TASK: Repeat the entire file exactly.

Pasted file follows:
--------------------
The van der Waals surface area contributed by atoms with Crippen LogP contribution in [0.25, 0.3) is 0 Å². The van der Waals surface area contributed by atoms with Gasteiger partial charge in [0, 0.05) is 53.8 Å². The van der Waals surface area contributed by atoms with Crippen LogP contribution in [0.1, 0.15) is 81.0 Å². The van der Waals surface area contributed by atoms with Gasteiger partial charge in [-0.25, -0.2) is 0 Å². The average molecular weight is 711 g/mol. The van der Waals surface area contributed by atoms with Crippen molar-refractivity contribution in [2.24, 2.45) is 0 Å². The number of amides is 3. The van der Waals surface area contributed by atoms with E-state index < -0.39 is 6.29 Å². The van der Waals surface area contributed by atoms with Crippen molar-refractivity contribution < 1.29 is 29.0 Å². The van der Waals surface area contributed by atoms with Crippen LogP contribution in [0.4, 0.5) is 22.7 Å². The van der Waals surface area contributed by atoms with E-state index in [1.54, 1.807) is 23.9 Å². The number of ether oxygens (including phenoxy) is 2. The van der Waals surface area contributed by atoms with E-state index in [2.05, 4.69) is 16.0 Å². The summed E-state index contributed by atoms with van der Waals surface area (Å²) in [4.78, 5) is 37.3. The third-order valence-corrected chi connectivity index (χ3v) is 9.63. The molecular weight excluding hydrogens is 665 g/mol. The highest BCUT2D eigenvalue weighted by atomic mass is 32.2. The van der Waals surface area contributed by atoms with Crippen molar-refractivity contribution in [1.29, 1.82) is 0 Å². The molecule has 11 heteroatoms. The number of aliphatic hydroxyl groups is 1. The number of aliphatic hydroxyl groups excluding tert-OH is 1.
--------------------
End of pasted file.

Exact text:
The van der Waals surface area contributed by atoms with Crippen LogP contribution in [0.25, 0.3) is 0 Å². The van der Waals surface area contributed by atoms with Gasteiger partial charge in [0, 0.05) is 53.8 Å². The van der Waals surface area contributed by atoms with Crippen LogP contribution in [0.1, 0.15) is 81.0 Å². The van der Waals surface area contributed by atoms with Gasteiger partial charge in [-0.25, -0.2) is 0 Å². The average molecular weight is 711 g/mol. The van der Waals surface area contributed by atoms with Crippen molar-refractivity contribution in [2.24, 2.45) is 0 Å². The number of amides is 3. The van der Waals surface area contributed by atoms with E-state index < -0.39 is 6.29 Å². The van der Waals surface area contributed by atoms with Crippen molar-refractivity contribution < 1.29 is 29.0 Å². The van der Waals surface area contributed by atoms with Crippen LogP contribution in [0.4, 0.5) is 22.7 Å². The van der Waals surface area contributed by atoms with E-state index in [1.54, 1.807) is 23.9 Å². The number of ether oxygens (including phenoxy) is 2. The van der Waals surface area contributed by atoms with E-state index in [2.05, 4.69) is 16.0 Å². The summed E-state index contributed by atoms with van der Waals surface area (Å²) in [4.78, 5) is 37.3. The third-order valence-corrected chi connectivity index (χ3v) is 9.63. The molecular weight excluding hydrogens is 665 g/mol. The highest BCUT2D eigenvalue weighted by atomic mass is 32.2. The van der Waals surface area contributed by atoms with Crippen molar-refractivity contribution in [1.29, 1.82) is 0 Å². The molecule has 11 heteroatoms. The number of aliphatic hydroxyl groups is 1. The number of aliphatic hydroxyl groups excluding tert-OH is 1.